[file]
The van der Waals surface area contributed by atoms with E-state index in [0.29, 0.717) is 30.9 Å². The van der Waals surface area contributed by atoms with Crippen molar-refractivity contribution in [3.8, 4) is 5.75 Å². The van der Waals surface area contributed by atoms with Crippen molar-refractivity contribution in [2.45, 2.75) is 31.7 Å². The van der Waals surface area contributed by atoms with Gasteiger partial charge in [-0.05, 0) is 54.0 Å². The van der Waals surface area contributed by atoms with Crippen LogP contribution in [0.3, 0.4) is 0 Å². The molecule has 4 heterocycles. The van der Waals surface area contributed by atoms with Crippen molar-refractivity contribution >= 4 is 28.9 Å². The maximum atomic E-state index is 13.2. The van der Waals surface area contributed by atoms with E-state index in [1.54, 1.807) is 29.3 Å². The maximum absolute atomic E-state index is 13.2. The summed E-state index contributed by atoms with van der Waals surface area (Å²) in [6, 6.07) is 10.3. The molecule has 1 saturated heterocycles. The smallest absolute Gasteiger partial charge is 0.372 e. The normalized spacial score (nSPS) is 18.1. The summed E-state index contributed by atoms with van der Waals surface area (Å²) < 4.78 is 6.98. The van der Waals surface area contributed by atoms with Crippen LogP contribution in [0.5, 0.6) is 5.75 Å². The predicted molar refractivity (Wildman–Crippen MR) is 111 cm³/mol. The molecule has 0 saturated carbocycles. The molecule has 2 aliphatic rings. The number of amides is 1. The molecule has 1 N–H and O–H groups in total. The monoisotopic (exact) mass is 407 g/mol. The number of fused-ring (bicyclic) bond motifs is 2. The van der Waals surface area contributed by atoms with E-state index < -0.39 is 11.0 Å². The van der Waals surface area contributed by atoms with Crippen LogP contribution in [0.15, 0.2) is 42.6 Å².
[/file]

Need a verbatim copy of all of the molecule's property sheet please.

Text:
The van der Waals surface area contributed by atoms with E-state index in [0.29, 0.717) is 30.9 Å². The van der Waals surface area contributed by atoms with Crippen molar-refractivity contribution in [3.8, 4) is 5.75 Å². The van der Waals surface area contributed by atoms with Crippen molar-refractivity contribution in [2.45, 2.75) is 31.7 Å². The van der Waals surface area contributed by atoms with Gasteiger partial charge in [-0.05, 0) is 54.0 Å². The van der Waals surface area contributed by atoms with Crippen LogP contribution in [0.3, 0.4) is 0 Å². The molecule has 4 heterocycles. The van der Waals surface area contributed by atoms with Crippen molar-refractivity contribution >= 4 is 28.9 Å². The maximum atomic E-state index is 13.2. The van der Waals surface area contributed by atoms with E-state index in [1.54, 1.807) is 29.3 Å². The maximum absolute atomic E-state index is 13.2. The summed E-state index contributed by atoms with van der Waals surface area (Å²) in [6, 6.07) is 10.3. The molecule has 1 saturated heterocycles. The smallest absolute Gasteiger partial charge is 0.372 e. The normalized spacial score (nSPS) is 18.1. The summed E-state index contributed by atoms with van der Waals surface area (Å²) < 4.78 is 6.98. The van der Waals surface area contributed by atoms with Crippen LogP contribution in [0.5, 0.6) is 5.75 Å². The predicted molar refractivity (Wildman–Crippen MR) is 111 cm³/mol. The molecule has 0 saturated carbocycles. The molecule has 2 aliphatic rings. The number of amides is 1. The molecule has 1 N–H and O–H groups in total. The monoisotopic (exact) mass is 407 g/mol. The number of fused-ring (bicyclic) bond motifs is 2. The van der Waals surface area contributed by atoms with E-state index < -0.39 is 11.0 Å². The van der Waals surface area contributed by atoms with Crippen LogP contribution in [0.15, 0.2) is 42.6 Å².